Fresh water is now thought to be the limiting factor to man's existence on earth, and this and the hydrologic hazards presented by too much water are emphasized. In late 2003 a group of young people were camped at the foot of the mountains in southern California that had been subject to an intense forest fire several months earlier. A debris flow caught them by surprise and took many lives. It is the sincere hope of the authors that the students who take this course and read this book will be more aware of the hazard that denuded slopes present during the rainy season. The same might be said of rip currents (erroneously called rip tides) in the surf zone discussed in the chapter on coastal environments. To be aware of your geologic surroundings will lead to a safer existence in an increasingly complex and dangerous world, and has the added benefit of being satisfying intellectually.
In a society where science and technology are inter-woven with economics and political action, an understanding of the sciences is increasingly important. The National Science Foundation, the National Center for Earth Science Education, and several other prestigious earth-science organizations are promoting earth-science literacy in the United States for students from elementary school through college. The hope is that through education, today's students will become better stewards of our planet than their predecessors have been. How long can civilization sustain itself if it continues to harvest the earth's natural resources at the current rate? How much responsibility should we as individuals take for maintaining the earth that we share, and how much can we accomplish as individuals? Earth-science literacy opens our minds to such questions and allows us to give them better answers. It helps us to appreciate the earth's beauty, but also to recognize its limitations.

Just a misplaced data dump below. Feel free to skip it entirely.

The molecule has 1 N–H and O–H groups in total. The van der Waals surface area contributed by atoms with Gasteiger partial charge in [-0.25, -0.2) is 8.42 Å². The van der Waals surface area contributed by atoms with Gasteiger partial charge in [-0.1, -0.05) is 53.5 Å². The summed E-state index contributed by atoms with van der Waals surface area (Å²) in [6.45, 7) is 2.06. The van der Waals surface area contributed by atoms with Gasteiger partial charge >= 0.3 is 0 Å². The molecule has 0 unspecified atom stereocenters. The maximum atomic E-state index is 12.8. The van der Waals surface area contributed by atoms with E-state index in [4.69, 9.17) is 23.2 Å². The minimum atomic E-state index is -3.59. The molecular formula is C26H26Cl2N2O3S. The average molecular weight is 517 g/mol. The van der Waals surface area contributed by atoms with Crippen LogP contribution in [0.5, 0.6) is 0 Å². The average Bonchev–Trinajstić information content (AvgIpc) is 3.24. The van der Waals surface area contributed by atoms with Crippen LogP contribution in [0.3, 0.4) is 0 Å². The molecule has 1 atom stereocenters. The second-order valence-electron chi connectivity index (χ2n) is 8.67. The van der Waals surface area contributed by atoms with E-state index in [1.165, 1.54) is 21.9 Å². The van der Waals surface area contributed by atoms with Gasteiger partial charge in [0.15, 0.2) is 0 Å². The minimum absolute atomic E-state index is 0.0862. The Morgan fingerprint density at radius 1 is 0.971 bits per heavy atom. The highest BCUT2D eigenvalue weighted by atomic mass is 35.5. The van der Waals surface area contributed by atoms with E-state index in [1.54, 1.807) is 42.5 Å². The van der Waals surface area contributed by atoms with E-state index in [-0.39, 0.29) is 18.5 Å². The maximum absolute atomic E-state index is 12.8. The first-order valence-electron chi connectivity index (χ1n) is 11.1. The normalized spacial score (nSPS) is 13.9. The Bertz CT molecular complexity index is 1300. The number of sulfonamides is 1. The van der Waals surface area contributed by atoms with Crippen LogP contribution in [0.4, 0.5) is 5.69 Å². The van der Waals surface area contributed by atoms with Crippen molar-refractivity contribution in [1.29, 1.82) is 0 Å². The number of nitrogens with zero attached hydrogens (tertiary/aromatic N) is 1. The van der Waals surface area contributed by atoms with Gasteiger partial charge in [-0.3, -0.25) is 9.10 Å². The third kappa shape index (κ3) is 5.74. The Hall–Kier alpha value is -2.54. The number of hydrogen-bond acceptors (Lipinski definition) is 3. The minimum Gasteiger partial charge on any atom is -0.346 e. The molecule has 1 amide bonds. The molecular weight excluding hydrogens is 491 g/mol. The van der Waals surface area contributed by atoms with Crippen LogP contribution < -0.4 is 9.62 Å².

One thing is certain: the earth can sustain just so much life, and it is now being pushed to the limit. The fragility of earth was described very eloquently by Apollo 14 astronaut Edgar Mitchell:
It is so incredibly impressive when you look back at our planet from out there in space and you realize so forcibly that it's a closed system—that we don't have unlimited resources, that there's only so much air and so much water. You get out there in space and you say to yourself "That's home. That's the only home we have, and the only one we're going to have for a long time." We had better take care of it. We don't get a second chance.
In this new edition, we are pleased to welcome our longtime friend and professional colleague, Rick Hazlett, to the author team. All of us have drawn upon our many field studies in the writing of this text. One of us (Pipkin) has specialized in the study of geologic hazards and their mitigation—more specifically, in the safe setting of engineering works ranging from dams and tunnels to single-family dwellings. Dee Trent has focused on geologic fieldwork, exploration for natural resources, and glacier studies. Rick Hazlett, formerly a ranger at Hawaii Volcanoes National Park, has maintained his interest and his research on volcanoes and is active in environ-